Thanks to Bella and NetGalley for providing an ARC in exchange for an honest review. Thanks also to Sheryl Wright for an absorbing and entertaining novel.

Concerning A Grimoire…


I don’t normally read paranormal tales of Shifters and Elves and assorted folk who populate some Other-World. The story has to have a promising premise for me to even read a few pages. There have been a few that I couldn’t possibly turn away from. My last piece is evidence of that. But now, another novel filled with Other-Worlds has crossed my path and I wanted to tell you about it.

“The Grimoire of Kensington Market” by Lauren B. Davis lauren-b-davis

It tells the story of an otherworldly drug crisis wherein the city becomes consumed by demand for elysium, a new drug that lets users literally transport to another world. 

Bookstore owner Maggie is one of the few holdouts to the drug, which has a nasty tendency to turn deadly. Unfortunately, her brother Kyle isn’t so lucky and Maggie finds herself on a dangerous mission to rescue him from the so-called Silver World. A dark fairy tale for Toronto (based on Hans Christian Andersen’s “The Snow Queen”)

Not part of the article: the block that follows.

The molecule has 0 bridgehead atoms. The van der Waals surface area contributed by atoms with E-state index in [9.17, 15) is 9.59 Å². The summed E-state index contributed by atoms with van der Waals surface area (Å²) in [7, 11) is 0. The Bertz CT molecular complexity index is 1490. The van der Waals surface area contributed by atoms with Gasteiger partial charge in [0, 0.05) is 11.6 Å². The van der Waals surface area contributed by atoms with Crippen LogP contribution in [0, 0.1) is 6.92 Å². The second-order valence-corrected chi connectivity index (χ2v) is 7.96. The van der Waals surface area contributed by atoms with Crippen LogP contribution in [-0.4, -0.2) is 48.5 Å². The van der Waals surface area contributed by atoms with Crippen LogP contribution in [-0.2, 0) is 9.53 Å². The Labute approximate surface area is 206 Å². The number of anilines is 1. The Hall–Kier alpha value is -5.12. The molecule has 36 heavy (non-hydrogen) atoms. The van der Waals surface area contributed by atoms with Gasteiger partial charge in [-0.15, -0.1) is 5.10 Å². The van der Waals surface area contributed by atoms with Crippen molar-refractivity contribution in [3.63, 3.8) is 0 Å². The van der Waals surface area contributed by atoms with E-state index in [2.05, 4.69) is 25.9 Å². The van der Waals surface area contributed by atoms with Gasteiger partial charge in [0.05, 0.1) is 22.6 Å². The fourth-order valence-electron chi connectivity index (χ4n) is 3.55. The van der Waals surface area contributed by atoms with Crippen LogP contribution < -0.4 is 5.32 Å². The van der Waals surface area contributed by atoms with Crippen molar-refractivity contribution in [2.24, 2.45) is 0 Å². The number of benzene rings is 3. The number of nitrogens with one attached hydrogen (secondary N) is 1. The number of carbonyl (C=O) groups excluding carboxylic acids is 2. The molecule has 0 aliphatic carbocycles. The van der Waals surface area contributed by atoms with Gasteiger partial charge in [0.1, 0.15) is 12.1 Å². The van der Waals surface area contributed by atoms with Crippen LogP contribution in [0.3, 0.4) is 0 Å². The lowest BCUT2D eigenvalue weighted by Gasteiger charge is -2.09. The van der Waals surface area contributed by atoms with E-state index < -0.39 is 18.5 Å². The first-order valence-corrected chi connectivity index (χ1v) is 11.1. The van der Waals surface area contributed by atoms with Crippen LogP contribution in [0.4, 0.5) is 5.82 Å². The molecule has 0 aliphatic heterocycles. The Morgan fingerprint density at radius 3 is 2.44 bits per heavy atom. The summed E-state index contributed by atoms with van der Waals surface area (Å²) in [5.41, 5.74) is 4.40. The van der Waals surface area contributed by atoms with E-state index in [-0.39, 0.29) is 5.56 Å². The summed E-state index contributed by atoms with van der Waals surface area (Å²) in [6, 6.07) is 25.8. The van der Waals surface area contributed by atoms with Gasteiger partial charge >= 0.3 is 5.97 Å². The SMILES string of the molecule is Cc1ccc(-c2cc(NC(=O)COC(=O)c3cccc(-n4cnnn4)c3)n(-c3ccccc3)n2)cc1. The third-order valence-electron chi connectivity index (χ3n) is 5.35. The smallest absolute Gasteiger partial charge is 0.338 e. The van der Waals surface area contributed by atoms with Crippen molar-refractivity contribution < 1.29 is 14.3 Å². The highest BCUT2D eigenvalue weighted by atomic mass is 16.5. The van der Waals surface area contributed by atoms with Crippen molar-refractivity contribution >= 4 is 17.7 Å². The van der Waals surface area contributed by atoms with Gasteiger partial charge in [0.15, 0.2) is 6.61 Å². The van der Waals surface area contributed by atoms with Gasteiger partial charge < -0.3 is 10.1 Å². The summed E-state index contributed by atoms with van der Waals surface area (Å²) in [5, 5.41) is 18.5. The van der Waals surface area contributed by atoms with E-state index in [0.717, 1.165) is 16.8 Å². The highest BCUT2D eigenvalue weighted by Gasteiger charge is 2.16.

I’m a sucker for tales set in Toronto, having spent a good deal of my formative youth there. Throw in damaged and all-too-human characters and I’m willing to give it another look. And for that book’s author to have such a seemingly keen understanding of the timelessness of fairy tales to include this comment by C.S. Lewis, “Someday you will be old enough to start reading fairy tales again”, promises me something a little different. A glimpse at the author’s blog gives me a good idea of the woman behind the novel, and that just set the hook, so to speak.

So I’m in. I’ll be picking up this book just as soon as I can.


What are you reading these days? You are reading, right?